TOK - Golden Dollar Hen House: Volumes 1 + 2
Released six months apart, these slabs of rock from STL's hardest working dudes shows off their riff-driven, bass-heavy rock n roll that wouldn't sound out of place on a classic rock station, right next to ZZ Top and AC/DC. This too-short collection of full of chunky anthemic tunes makes you wonder why they're not bigger than they are.
Beth Bombara - Raise Your Flag
A sweetly engaging EP that goes by faster than you'll notice, but full of great singles, each one you could get lost in. All buoyed by Beth's smokey voice, a perfect compliment to these tunes, each with new embellishments - trumpets, pedal steel and the like - that colour their surroundings just so.
Ellen the Felon - Bang Bang Bang
Ellen's heavy left hand and Matt (aka the Mattronome)'s tightly wound drumming propel this piano-driven collection of story-songs, a new turn of phrase or wicked bon mot around every corner. Take my personal favorite "Chaos" with its jazzy, sultry horn work and snappy lyrical deftness, which gives you a birds-eye view of a night at a rowdy bar.
Bruiser Queen - In Your Room
They call themselves "scuzz punks" and while that may be cute, it's not quite writing essay what Morgan Nusbaum (formerly of The 75s) and Jason Potter (previously of Left Arm) bring to the table. Their bash-and-pop power-punk fuzz is brightened in the corners by Nusbaum's haunting voice, which is able to swoop and screech and singe all at once.
The Blind Eyes - World Record
If this were an episode of "Dukes of Hazard" I would say, "Them Blind Eyes boys have gone and done it again." Here, Seth Porter's world-weary sandpaper croon shares equal space with new guitarist Andy White's sharp lines. At its best moments recalling Superdrag's power pop and the Beach Boys' sweetest and darkest moments, "World Record" delivers upbeat happy tunes about the woes of growing up, songs so cleverly disguised, that some listeners won't get it and that's OK.
Tropical Storm! - It Ain't Easy Being Cheesy
This is the record that really got me back into local metal bands. A tongue-in-cheek slab of thrash metal about pizza, evil birds, other bands jokes and, mostly, partying, "It Ain't Easy..." is not for the faint of heart. Easily-offended people and the elderly may not get a kick out of "Queso Maximo" and the other fine tunes here, but if you like your metal with a sense of humor and talent to boot, take a bite.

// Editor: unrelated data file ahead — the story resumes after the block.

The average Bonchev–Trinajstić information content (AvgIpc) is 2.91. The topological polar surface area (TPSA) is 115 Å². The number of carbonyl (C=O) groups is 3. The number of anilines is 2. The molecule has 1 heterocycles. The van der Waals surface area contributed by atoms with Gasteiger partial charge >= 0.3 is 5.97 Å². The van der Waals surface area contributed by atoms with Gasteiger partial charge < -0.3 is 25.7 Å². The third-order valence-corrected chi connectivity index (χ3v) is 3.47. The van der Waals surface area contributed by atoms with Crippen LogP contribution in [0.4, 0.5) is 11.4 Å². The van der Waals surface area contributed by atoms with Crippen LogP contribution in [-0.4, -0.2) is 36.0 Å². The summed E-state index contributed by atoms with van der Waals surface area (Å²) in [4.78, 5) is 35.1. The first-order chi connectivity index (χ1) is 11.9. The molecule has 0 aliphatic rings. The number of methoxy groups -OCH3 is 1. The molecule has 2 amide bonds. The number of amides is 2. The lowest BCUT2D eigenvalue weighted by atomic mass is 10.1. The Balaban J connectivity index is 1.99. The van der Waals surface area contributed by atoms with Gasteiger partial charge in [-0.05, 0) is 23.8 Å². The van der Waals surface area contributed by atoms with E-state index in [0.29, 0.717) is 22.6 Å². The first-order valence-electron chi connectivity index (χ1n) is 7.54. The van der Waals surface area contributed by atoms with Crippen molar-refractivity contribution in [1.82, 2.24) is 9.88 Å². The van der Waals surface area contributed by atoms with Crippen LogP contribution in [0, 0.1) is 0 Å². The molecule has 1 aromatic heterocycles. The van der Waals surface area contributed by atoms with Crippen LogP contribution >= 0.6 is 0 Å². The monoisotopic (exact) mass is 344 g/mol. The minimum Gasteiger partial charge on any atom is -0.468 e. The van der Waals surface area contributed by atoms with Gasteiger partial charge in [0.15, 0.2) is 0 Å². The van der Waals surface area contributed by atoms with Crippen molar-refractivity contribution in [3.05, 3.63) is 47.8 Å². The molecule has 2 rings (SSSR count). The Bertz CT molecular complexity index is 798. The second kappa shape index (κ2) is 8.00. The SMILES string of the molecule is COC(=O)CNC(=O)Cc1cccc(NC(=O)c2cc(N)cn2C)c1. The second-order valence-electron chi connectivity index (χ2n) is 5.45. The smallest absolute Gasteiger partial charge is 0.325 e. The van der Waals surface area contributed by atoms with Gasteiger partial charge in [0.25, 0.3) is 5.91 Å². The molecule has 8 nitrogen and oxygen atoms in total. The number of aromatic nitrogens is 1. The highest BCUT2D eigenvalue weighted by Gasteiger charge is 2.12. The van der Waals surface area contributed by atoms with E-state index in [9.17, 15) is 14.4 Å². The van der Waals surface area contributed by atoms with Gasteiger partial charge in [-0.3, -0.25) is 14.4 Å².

Middle Class Fashion - Jungle
The new single for this album "Golden Rose" is quite possibly the best, most earworm-y hook in STL this year. The rest of the album follows suit, bringing Jen Malzone's stunning vocals and songwriting to the fore while adding layers of pretty to the already heady synth-and-piano driven indie pop. That's thanks to new band member Katie Lindhorst, holding down additional keyboard work and background vocals.
Little Big Bangs - Little Big Bangs
The first full-length from these garage-rock punks is a fun ride through jagged guitars and songs that don't overstay their welcome. Meaning a repeat-listen friendly disc that reveals new little details time and time again. Especially on songs like "Heart Attack" which are about how much listening to music rules.
Whoa Thunder - You're Under Attack!
Brian McClelland is already in some of the best St. Louis bands right now -- he plays with Tight Pants Syndrome and Middle Class Fashion -- so it doesn't seem fair that he's in a third. Who can compete with that A.C. Newman of New Pornographers vocal style or that seemingly off-the-cuff songwriting? Very few, that's who. It was a surprise that it even came out and an even bigger surprise that McClelland's 15-plus-track, synth-pop barrage doesn't get old. Bonus points for a band that rarely plays live shows to end a disc with the Gary Numan-by-way-of-Devo tune "We're An Enormous Band"
The Defeated County - The Defeated County
Fans of alt-country, Americana and good ol' folky styles had plenty to choose from this year, and the proper debut of singer-songwriter Langen Neubacher's band The Defeated County fits among the best of those. What it does differently is introduce a skilled twanged-out bass-driven sweet-voiced seven-member band with a dry sense of humor and an ear for sweet arrangements. It starts with lead-off single "Darkest Eyes" with its sultry vocal style and haunting musical background and leaves you with the archly funny hidden track, begging for repeat listens.